These rhetorical devices have painted policy makers into a difficult corner. Emergency situations require emergency responses, which may not be appropriate, fair or even successful. Of the solutions tabled by the IPCC, solar radiation management (SRM) is perhaps the most problematic. The process, which involves injecting sulphate aerosols into the stratosphere to reflect radiation thereby mimicking a volcanic eruption, is unjust and potentially dangerous. Installing a global thermostat raises questions of distributive justice: which countries will set global temperatures and at what level? Meanwhile such measures have no off-switch: cessation would lead to a jolt to the climate system and rapid, harmful change. This is not the pragmatic response that climate change demands.
Tempering the rhetoric of the climate debate – particularly with respect to the policy arena – would lead to more level-headed pragmatism. Just as business-as-usual is unacceptable, emergency measures threaten inappropriate responses. Striking a balance between these two pitfalls is possible: manifested in considered and just responses that emphasise social investments to alter development trajectories; investment in renewable and nuclear technology; and holding major polluters, namely oil and gas companies, to account by cutting fossil fuel subsidies. Structural change to society is needed, not quick-fix science fiction methods.
Of course, the rhetoric of emergency and deadlines plays an instrumental role for local and regional activism, spurs action within civil society and captures the attention of policy makers. Indeed, framing climate change as an emergency can in part be credited for much of the political action (or at least talk of) in the international policy arena today. The efforts of environmentalists such as Extinction Rebellion or Sir David Attenborough have helped to foster a popular movement and have forced policy-makers to pay attention. But emergencies, deadlines, and tipping points can entrench desperate measures and justify hasty ‘Plan B’ work-arounds. Policy making would benefit without a Sword of Damocles hanging over its head.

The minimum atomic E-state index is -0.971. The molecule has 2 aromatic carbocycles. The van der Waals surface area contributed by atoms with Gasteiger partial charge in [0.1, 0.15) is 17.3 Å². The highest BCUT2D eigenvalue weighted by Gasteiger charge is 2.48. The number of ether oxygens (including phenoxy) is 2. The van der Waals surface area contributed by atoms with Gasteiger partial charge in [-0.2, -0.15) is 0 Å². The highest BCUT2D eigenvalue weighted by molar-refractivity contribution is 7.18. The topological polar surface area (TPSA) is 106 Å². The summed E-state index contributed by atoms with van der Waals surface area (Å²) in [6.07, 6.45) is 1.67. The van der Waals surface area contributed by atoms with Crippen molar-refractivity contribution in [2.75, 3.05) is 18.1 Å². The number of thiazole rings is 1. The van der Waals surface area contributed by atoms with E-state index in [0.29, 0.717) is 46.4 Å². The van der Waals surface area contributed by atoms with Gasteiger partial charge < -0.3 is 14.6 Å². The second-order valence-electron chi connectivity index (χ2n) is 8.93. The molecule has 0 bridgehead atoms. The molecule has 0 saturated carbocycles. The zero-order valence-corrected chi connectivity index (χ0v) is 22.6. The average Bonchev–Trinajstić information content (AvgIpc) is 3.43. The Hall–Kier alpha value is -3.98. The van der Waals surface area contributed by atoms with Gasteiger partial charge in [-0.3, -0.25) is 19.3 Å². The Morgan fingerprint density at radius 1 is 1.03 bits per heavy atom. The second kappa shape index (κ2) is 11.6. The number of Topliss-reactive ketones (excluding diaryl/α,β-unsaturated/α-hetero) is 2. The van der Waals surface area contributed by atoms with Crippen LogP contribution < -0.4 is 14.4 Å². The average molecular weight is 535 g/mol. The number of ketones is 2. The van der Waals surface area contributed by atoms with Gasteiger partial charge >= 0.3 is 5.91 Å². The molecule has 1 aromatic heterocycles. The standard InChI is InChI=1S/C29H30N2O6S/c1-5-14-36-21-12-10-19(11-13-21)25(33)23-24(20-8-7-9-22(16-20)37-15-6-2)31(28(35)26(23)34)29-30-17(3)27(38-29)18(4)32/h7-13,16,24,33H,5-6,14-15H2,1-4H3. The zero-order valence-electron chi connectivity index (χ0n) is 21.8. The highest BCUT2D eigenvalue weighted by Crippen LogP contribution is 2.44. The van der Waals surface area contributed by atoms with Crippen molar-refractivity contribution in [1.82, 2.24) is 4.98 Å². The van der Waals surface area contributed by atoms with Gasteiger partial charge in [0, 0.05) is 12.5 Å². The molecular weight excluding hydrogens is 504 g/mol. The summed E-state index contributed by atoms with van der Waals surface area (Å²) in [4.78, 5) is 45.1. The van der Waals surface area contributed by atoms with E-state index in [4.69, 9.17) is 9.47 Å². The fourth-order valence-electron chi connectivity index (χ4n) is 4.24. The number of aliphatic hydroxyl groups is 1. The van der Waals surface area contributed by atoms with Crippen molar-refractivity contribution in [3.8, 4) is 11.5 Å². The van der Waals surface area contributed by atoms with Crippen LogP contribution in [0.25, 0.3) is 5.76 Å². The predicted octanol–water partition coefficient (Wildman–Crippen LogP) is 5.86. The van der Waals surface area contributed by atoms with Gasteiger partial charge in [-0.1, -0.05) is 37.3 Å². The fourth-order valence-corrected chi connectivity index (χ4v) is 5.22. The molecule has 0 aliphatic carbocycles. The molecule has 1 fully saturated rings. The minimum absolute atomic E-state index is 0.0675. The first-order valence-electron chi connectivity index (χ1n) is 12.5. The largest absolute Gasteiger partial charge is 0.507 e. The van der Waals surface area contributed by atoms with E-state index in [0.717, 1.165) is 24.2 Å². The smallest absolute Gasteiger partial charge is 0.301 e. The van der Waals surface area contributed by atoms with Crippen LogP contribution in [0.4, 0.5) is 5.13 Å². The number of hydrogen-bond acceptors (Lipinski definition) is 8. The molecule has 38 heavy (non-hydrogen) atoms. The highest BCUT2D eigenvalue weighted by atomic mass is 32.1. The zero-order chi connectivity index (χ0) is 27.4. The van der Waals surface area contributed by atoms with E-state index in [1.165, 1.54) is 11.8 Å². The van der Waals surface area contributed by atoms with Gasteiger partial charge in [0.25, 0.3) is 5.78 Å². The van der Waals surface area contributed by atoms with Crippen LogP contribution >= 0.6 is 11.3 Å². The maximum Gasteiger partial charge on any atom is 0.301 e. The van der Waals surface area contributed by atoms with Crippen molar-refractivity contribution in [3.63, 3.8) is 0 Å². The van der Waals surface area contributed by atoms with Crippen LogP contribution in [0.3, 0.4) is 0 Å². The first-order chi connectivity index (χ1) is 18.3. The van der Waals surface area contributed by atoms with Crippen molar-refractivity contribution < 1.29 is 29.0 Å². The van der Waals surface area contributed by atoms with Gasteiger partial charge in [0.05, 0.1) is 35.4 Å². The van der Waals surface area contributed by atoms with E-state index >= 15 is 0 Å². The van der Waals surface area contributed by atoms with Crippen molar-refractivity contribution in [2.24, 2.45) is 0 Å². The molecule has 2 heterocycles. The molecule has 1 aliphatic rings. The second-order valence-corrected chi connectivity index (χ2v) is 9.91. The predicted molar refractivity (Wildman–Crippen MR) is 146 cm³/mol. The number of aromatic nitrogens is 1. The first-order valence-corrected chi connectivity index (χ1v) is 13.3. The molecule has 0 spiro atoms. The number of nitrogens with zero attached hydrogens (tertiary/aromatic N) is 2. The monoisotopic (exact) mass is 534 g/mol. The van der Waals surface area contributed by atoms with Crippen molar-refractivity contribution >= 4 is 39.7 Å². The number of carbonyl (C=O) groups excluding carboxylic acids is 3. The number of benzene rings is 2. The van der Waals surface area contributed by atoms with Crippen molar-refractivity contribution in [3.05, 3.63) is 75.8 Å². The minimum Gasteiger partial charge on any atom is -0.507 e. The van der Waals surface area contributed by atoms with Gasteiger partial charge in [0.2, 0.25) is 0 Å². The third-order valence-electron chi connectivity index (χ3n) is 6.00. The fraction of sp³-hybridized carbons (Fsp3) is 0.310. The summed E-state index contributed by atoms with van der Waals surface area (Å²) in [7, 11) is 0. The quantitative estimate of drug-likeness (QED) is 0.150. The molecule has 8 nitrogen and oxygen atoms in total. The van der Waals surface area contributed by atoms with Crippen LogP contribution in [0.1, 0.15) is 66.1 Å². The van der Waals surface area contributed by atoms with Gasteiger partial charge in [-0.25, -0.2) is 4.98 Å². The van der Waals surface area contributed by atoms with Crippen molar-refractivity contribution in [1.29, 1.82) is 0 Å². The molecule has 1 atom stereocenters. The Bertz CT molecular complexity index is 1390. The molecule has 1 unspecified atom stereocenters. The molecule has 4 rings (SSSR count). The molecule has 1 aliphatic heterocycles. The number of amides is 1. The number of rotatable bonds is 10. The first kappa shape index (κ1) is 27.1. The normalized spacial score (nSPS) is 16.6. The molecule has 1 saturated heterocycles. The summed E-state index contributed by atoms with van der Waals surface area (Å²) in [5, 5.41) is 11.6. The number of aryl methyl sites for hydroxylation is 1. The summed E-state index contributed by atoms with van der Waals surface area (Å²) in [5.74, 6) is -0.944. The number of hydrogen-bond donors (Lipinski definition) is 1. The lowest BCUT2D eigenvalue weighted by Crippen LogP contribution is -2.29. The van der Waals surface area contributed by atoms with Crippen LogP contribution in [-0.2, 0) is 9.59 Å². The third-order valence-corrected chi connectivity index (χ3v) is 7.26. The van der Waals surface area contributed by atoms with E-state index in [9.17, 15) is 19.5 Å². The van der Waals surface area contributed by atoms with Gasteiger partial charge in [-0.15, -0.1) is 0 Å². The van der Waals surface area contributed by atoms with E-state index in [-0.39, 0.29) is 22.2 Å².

Emergency rhetoric is a useful tool of mobilisation, not an approach to policy. This is an important distinction if climate change is to be addressed in an equitable and democratic manner. Fundamentally, however, there is no deadline to stop climate change, rather the world needs immediate, pragmatic, and sustained action, now and well beyond 6 years, 333 days, 18 hours, 45 minutes, 12 seconds in the future.
About the author
George Hayes is a student in the MPhil Environmental Policy at the University of Cambridge. He is a Peter Wilson Estates Gazette Scholar and holds an undergraduate degree in Geography from Fitzwilliam College, Cambridge. His current research interest lies in the renewable energy transition and communicating climate change.